In order to find the right teacher, you have to examine the short- and long-term goals you want to meet at different points in your development. Understand what kind of teacher you need, and find the very best teacher for that level in your area.

In a child's case, motivation is crucial. When working with young children, the best teachers are those who manage to keep the child motivated, and prevent the child from acquiring bad habits.

You want a teacher with whom the kids are obviously having fun. A good teacher at this level leads to children eager to play their instrument, or more accurately play with their instrument. It's fun, not work. The teacher will keep the kids active and entertained-clapping, singing, and sometimes even coloring and playing games. But if that were the only necessary qualification, then any competent babysitter would be a great music teacher for children; a teacher who works with children should also have a complete practical knowledge of technique. Musicians who are great at playing their instruments, but who can't really explain how they do it, have no business teaching children how to play. A teacher at this level must be able to show a student how to hold and play the instrument, identify and correct bad habits, and explain to the student's parents clearly what to look for so that they can supervise their kid's practice time.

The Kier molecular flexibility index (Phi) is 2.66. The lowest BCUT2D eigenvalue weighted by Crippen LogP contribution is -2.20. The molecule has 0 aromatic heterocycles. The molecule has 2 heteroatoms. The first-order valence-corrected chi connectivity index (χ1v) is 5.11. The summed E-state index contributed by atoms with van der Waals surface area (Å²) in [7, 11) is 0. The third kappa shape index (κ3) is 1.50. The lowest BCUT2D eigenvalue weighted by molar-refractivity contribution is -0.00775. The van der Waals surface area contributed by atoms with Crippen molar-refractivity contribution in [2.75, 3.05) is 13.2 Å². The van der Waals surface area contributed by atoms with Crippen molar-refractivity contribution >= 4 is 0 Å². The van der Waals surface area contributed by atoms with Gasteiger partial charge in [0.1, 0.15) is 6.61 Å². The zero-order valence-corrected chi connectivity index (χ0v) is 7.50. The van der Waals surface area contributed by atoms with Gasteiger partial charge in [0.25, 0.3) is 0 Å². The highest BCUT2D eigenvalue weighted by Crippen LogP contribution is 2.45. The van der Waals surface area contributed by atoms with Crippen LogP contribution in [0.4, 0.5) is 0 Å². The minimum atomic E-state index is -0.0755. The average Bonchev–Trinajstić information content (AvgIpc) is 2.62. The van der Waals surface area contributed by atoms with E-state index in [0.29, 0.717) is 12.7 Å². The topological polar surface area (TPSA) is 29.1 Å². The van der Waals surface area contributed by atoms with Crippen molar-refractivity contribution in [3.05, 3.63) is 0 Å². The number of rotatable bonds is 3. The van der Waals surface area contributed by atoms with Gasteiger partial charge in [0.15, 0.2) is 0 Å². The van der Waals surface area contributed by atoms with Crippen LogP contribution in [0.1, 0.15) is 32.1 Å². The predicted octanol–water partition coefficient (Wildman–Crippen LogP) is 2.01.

A sense of structure is important at this level. Students are motivated by recognizing their advancement through the ranks. We all remember looking with awe at the very last pieces in our beginner's books, full of strange symbols and notes way out of the range we were playing at the time. Having an outside source (a book, a website or even a guest teacher) to further clarify what the teacher is doing is also helpful. A clear lesson plan for each student is very important; unlike later in a musician's development, at this stage it is desirable for all students to follow the same road. They love to compare themselves to the other kids, and it gives their parents a clear idea of their progress.

At this level, the teacher should assign the student enough short easy pieces to avoid boredom, teaching the basics of sight-reading and music theory, and keeping the child eager for his next lesson. Music ideally should be a sort of game in which the child, the teacher, and the parents are all involved to some extent. There is no room for yelling and screaming from the teacher; if he loses his patience easily, he should not be working with children.

Warning signs at this level are: the child not wanting to take lessons anymore (which happens to all of us occasionally, but if the disinterest lasts too long, it's probably the teacher's fault) and unnatural playing. If a child complains of back, neck or tendon pains, there is something seriously wrong. In the case of the piano, playing with flat or excessively curved fingers, locked elbows or wrists, a hunched back, or hard, inflexible joints are all signs of deficient teaching.